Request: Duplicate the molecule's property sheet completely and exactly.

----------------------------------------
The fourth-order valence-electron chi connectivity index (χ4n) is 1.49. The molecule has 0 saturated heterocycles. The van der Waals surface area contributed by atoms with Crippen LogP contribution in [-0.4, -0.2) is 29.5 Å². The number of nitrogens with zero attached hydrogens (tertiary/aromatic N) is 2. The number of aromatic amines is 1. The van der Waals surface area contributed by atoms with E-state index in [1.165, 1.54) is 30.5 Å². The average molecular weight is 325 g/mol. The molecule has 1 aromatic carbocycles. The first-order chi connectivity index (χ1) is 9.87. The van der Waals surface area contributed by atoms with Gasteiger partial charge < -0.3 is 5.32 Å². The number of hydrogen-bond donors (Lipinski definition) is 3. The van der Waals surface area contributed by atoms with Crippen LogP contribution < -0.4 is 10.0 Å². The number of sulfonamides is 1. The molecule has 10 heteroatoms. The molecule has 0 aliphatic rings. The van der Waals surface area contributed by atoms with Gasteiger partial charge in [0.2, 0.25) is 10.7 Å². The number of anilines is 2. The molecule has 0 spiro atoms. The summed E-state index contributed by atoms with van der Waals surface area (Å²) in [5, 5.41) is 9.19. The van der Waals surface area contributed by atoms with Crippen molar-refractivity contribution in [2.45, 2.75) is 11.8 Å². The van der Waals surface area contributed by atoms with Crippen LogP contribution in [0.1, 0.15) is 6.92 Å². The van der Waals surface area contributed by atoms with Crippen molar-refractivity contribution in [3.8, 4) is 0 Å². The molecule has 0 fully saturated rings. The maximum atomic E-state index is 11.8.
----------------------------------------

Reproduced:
The fourth-order valence-electron chi connectivity index (χ4n) is 1.49. The molecule has 0 saturated heterocycles. The van der Waals surface area contributed by atoms with Crippen LogP contribution in [-0.4, -0.2) is 29.5 Å². The number of nitrogens with zero attached hydrogens (tertiary/aromatic N) is 2. The number of aromatic amines is 1. The van der Waals surface area contributed by atoms with E-state index in [1.165, 1.54) is 30.5 Å². The average molecular weight is 325 g/mol. The molecule has 1 aromatic carbocycles. The first-order chi connectivity index (χ1) is 9.87. The van der Waals surface area contributed by atoms with Gasteiger partial charge < -0.3 is 5.32 Å². The number of hydrogen-bond donors (Lipinski definition) is 3. The van der Waals surface area contributed by atoms with Crippen LogP contribution < -0.4 is 10.0 Å². The number of sulfonamides is 1. The molecule has 10 heteroatoms. The molecule has 0 aliphatic rings. The van der Waals surface area contributed by atoms with Gasteiger partial charge in [0.2, 0.25) is 10.7 Å². The number of anilines is 2. The molecule has 0 spiro atoms. The summed E-state index contributed by atoms with van der Waals surface area (Å²) in [5, 5.41) is 9.19. The van der Waals surface area contributed by atoms with Crippen molar-refractivity contribution in [2.45, 2.75) is 11.8 Å². The van der Waals surface area contributed by atoms with Crippen LogP contribution in [0.1, 0.15) is 6.92 Å². The van der Waals surface area contributed by atoms with Crippen molar-refractivity contribution in [3.8, 4) is 0 Å². The molecule has 0 fully saturated rings. The maximum atomic E-state index is 11.8.